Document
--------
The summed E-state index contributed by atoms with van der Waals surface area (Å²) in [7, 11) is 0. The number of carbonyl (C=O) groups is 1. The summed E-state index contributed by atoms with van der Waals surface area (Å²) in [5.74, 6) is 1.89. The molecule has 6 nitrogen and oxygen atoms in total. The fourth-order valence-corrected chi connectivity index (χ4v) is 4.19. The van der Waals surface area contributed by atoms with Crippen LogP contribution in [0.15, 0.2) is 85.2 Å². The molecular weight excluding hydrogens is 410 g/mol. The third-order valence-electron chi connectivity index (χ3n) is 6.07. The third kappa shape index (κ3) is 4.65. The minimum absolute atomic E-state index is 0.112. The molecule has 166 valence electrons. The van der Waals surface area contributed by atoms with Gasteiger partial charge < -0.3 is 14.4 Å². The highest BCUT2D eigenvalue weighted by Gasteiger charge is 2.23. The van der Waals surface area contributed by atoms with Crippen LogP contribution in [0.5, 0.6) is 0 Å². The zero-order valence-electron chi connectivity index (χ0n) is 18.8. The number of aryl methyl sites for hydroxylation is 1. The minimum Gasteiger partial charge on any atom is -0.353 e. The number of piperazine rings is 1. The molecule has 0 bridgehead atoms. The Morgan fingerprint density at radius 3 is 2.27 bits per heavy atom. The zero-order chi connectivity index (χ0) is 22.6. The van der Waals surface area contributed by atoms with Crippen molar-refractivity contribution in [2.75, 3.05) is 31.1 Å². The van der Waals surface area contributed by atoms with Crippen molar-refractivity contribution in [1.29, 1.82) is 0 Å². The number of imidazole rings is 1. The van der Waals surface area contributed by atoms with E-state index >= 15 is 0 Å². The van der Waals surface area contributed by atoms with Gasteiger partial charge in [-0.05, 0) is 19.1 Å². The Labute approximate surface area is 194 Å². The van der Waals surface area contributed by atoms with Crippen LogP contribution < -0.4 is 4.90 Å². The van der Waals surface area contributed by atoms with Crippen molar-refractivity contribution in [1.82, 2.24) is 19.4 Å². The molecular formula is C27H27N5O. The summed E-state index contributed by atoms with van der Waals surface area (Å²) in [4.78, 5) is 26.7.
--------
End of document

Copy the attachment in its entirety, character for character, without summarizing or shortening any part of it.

The summed E-state index contributed by atoms with van der Waals surface area (Å²) in [7, 11) is 0. The number of carbonyl (C=O) groups is 1. The summed E-state index contributed by atoms with van der Waals surface area (Å²) in [5.74, 6) is 1.89. The molecule has 6 nitrogen and oxygen atoms in total. The fourth-order valence-corrected chi connectivity index (χ4v) is 4.19. The van der Waals surface area contributed by atoms with Crippen LogP contribution in [0.15, 0.2) is 85.2 Å². The molecular weight excluding hydrogens is 410 g/mol. The third-order valence-electron chi connectivity index (χ3n) is 6.07. The third kappa shape index (κ3) is 4.65. The minimum absolute atomic E-state index is 0.112. The molecule has 166 valence electrons. The van der Waals surface area contributed by atoms with Gasteiger partial charge < -0.3 is 14.4 Å². The highest BCUT2D eigenvalue weighted by Gasteiger charge is 2.23. The van der Waals surface area contributed by atoms with Crippen LogP contribution in [0.5, 0.6) is 0 Å². The zero-order valence-electron chi connectivity index (χ0n) is 18.8. The number of aryl methyl sites for hydroxylation is 1. The minimum Gasteiger partial charge on any atom is -0.353 e. The number of piperazine rings is 1. The molecule has 0 bridgehead atoms. The Morgan fingerprint density at radius 3 is 2.27 bits per heavy atom. The zero-order chi connectivity index (χ0) is 22.6. The van der Waals surface area contributed by atoms with Crippen molar-refractivity contribution in [2.75, 3.05) is 31.1 Å². The van der Waals surface area contributed by atoms with Crippen molar-refractivity contribution in [1.29, 1.82) is 0 Å². The number of imidazole rings is 1. The van der Waals surface area contributed by atoms with E-state index >= 15 is 0 Å². The van der Waals surface area contributed by atoms with Gasteiger partial charge in [-0.05, 0) is 19.1 Å². The Labute approximate surface area is 194 Å². The van der Waals surface area contributed by atoms with Crippen LogP contribution < -0.4 is 4.90 Å². The van der Waals surface area contributed by atoms with Crippen molar-refractivity contribution in [1.82, 2.24) is 19.4 Å². The molecular formula is C27H27N5O. The summed E-state index contributed by atoms with van der Waals surface area (Å²) in [4.78, 5) is 26.7.